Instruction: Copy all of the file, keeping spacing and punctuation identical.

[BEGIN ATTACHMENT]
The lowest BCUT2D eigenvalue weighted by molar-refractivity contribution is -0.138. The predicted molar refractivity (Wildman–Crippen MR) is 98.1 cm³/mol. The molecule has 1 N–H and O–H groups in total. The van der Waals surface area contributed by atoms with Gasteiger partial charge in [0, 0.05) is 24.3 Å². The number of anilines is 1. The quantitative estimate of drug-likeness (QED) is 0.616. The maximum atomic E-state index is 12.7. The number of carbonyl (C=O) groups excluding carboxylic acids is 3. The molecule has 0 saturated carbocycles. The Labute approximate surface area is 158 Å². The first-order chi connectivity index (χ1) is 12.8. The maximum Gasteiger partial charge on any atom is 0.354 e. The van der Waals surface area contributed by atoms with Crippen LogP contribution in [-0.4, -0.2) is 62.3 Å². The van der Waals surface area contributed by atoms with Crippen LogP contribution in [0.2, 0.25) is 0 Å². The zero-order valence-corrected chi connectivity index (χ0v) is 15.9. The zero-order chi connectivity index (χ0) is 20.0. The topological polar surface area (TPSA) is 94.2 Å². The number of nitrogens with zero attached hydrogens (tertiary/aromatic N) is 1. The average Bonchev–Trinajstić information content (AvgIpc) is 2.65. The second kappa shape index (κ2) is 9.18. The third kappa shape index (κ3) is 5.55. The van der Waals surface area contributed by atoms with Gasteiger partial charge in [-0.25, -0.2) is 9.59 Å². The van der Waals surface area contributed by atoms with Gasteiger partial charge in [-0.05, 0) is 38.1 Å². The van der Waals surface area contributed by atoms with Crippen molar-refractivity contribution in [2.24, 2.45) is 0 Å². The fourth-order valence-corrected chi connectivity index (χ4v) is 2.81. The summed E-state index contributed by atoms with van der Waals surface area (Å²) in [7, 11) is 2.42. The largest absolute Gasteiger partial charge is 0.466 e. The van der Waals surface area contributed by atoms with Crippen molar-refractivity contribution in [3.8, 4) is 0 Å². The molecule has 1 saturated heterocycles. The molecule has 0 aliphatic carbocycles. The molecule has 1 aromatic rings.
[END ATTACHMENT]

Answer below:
The lowest BCUT2D eigenvalue weighted by molar-refractivity contribution is -0.138. The predicted molar refractivity (Wildman–Crippen MR) is 98.1 cm³/mol. The molecule has 1 N–H and O–H groups in total. The van der Waals surface area contributed by atoms with Gasteiger partial charge in [0, 0.05) is 24.3 Å². The number of anilines is 1. The quantitative estimate of drug-likeness (QED) is 0.616. The maximum atomic E-state index is 12.7. The number of carbonyl (C=O) groups excluding carboxylic acids is 3. The molecule has 0 saturated carbocycles. The Labute approximate surface area is 158 Å². The first-order chi connectivity index (χ1) is 12.8. The maximum Gasteiger partial charge on any atom is 0.354 e. The van der Waals surface area contributed by atoms with Crippen LogP contribution in [-0.4, -0.2) is 62.3 Å². The van der Waals surface area contributed by atoms with Crippen LogP contribution in [0.2, 0.25) is 0 Å². The zero-order valence-corrected chi connectivity index (χ0v) is 15.9. The zero-order chi connectivity index (χ0) is 20.0. The topological polar surface area (TPSA) is 94.2 Å². The number of nitrogens with zero attached hydrogens (tertiary/aromatic N) is 1. The average Bonchev–Trinajstić information content (AvgIpc) is 2.65. The second kappa shape index (κ2) is 9.18. The third kappa shape index (κ3) is 5.55. The van der Waals surface area contributed by atoms with Gasteiger partial charge in [-0.25, -0.2) is 9.59 Å². The van der Waals surface area contributed by atoms with Gasteiger partial charge in [-0.05, 0) is 38.1 Å². The van der Waals surface area contributed by atoms with Crippen molar-refractivity contribution in [2.24, 2.45) is 0 Å². The fourth-order valence-corrected chi connectivity index (χ4v) is 2.81. The summed E-state index contributed by atoms with van der Waals surface area (Å²) in [7, 11) is 2.42. The largest absolute Gasteiger partial charge is 0.466 e. The van der Waals surface area contributed by atoms with Crippen molar-refractivity contribution in [3.8, 4) is 0 Å². The molecule has 1 saturated heterocycles. The molecule has 0 aliphatic carbocycles. The molecule has 1 aromatic rings.